“Mentally ill middle-aged paedophile dies”, so read one of the mocked-up newspaper headlines at the back of Private Eye magazine on the week that pop-singer Michael Jackson died in 2009. Jackson, who according to journalist Diane Dimond, spent a large slice of 1993, “engrossed in a weeks-long, closed-door party with a group of young boys”, and whose own maid would describe him as being a “messed-up and depraved drug addict. He was twisted”, has been portrayed in a satirical Sky Arts television drama called Urban Myths. The show’s makers describe their characterisation of Jackson as a “really sweet, nuanced, characterful performance”. It is also a characterisation that has caused outrage. Not, as you might think, because Jackson has been depicted in any way positively, but, rather, because he has been played by a white actor, Joseph Fiennes.
“Where is the respect?”, howled one of Jackson’s family members. Another hissed, “No words could express the blatant disrespect”. Jackson’s daughter, Paris, tweeted, “I’m so incredibly offended by it, as I’m sure plenty of people are as well [suggesting that she is not a person], and it honestly makes me want to vomit”. The Daily Beast website asked incredulously, “who thought it was a good idea?” A petition was set up demanding that the programme be dropped. It read:
“It’s bad enough when actors of colour are denied opportunities to play fictional characters of their own ethnicity due to the preferential treatment of white actors. But it’s absolutely inexcusable for a film to whitewash a movie based on an actual human being, whether his appearance was typical of what we expect a black man to look like or not.”
The cries of indignation proved effective and, on Thursday, Sky Arts dropped the episode. And so here, on full display, we have the full warped hierarchy of political correctness in all its grotesqueness. The fact that a paedophilic rapist is portrayed positively passes without remark; the fact that the man playing said paedophile has insufficient melanin in his epidermis (to play somebody with insufficient melanin in his epidermis) causes a reaction so extreme that it makes a person [ok, Jackson’s daughter] want to “vomit”. The sin of breaching the hallowed protocols of race dwarfs all other considerations.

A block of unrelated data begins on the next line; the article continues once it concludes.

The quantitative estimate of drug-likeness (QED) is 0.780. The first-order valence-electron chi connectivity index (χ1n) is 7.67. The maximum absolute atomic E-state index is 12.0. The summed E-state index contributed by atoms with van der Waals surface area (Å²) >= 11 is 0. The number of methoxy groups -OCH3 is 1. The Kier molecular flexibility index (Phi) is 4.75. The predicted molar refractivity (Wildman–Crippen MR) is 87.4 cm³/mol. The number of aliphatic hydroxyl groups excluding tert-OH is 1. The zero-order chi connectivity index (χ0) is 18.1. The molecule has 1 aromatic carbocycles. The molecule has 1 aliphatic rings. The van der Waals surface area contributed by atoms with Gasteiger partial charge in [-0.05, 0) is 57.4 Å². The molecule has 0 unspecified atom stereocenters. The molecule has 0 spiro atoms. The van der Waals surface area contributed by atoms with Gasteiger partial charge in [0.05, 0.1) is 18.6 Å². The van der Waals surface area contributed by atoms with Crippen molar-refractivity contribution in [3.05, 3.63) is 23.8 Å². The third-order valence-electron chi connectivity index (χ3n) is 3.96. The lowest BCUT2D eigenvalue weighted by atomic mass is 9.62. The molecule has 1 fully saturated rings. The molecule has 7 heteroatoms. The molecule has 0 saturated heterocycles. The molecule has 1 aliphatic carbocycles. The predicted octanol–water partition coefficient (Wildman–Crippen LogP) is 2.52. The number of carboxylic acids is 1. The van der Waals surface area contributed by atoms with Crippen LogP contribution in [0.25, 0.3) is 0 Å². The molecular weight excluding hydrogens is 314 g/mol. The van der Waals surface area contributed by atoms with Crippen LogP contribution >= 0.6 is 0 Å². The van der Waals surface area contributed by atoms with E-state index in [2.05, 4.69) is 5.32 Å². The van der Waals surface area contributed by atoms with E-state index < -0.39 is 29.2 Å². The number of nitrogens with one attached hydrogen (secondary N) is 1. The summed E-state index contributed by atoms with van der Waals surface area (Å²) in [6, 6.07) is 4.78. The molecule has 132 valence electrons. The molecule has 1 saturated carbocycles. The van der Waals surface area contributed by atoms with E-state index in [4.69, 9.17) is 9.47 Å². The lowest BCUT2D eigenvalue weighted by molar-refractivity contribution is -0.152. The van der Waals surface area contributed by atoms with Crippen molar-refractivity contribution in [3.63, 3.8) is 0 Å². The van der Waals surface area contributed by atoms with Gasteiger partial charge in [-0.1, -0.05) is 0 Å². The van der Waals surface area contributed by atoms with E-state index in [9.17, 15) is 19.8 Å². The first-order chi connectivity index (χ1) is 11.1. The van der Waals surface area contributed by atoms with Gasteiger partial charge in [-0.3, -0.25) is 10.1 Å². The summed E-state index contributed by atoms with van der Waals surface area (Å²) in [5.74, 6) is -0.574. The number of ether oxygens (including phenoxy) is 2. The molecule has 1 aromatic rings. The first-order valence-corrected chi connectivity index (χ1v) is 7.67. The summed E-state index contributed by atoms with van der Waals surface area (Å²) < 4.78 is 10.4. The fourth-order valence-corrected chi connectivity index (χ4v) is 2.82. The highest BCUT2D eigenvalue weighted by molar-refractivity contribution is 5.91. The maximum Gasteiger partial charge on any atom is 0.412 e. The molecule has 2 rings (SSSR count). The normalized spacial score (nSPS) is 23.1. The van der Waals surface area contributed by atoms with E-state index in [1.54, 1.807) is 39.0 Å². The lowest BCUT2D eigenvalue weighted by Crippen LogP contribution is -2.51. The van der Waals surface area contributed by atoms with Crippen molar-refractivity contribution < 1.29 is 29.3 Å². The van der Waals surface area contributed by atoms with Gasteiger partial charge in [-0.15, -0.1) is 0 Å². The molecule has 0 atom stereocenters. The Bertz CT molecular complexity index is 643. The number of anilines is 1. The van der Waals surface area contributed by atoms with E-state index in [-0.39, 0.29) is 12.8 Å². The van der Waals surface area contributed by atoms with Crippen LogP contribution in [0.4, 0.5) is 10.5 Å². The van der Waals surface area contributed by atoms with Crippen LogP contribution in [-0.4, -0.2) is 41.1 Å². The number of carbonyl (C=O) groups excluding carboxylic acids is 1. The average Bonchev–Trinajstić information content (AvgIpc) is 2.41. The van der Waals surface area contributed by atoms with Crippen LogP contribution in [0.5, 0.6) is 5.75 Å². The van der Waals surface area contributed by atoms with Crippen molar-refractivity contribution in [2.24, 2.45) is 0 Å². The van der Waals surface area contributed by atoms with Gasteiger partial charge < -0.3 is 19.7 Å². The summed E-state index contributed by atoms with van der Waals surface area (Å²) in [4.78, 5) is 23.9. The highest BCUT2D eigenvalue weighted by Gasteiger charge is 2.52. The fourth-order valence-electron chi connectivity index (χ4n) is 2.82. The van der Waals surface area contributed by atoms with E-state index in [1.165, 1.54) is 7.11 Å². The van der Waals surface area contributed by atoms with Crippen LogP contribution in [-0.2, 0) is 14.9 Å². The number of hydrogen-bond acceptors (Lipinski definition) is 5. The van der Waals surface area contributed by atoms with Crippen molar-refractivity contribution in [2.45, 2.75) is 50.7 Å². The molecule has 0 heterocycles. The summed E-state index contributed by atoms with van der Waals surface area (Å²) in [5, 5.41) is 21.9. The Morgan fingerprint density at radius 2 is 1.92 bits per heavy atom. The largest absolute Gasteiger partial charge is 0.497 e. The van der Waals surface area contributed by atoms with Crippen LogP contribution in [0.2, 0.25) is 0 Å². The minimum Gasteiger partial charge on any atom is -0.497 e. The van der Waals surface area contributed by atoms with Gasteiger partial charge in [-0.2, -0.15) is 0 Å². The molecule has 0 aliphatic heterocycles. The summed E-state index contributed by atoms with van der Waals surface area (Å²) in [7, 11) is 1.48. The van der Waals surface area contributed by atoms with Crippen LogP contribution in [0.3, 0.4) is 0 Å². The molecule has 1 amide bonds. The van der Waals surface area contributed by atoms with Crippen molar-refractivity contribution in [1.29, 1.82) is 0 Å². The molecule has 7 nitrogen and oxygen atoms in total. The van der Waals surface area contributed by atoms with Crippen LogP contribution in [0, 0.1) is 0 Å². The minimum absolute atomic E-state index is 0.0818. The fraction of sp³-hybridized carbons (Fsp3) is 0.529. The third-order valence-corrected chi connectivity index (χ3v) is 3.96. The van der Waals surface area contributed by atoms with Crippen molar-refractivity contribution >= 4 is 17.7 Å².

Of course, by the year 2001, when Urban Myths is set, Jackson was already several shades whiter than Nosferatu. He had whitewashed himself. Critics of the show’s casting would, however, apparently prefer Jackson to be played by a black man who whitens his skin and restructures his face so as to look like a creepy approximation of a white person. Because that would be ‘keeping it real’. One can only pray that no madman ever attempts to make The Gary Glitter Story and casts Lenny Henry in white-face playing the title role in a “really sweet” way, lest the outrage generated by such a racist transgression creates so much sympathy for Glitter that we forget about his terrible crimes.
Because, change the ethnicities about, and that is exactly what has happened in the case of Urban Myths. But why? Why has posterity given Michael Jackson this free pass? Is it because he made some very popular music? In which case Rolf Harris must be cursing the day he picked up a didgeridoo instead of something more mainstream. Or maybe it’s because political correctness is playing its usual subtle, queasy games just below the surface, robbing certain people of their agency, telling us that they can never be truly guilty, that they are eternally victims. Because if Jackson is, somehow and in some way, a victim, then the real victims of this whole sorry affair are the victim’s victims. All of those people who have been damaged by a man who has just been portrayed by a “really sweet, nuanced [and] characterful performance”.
(Image: Daniele Dalledonne)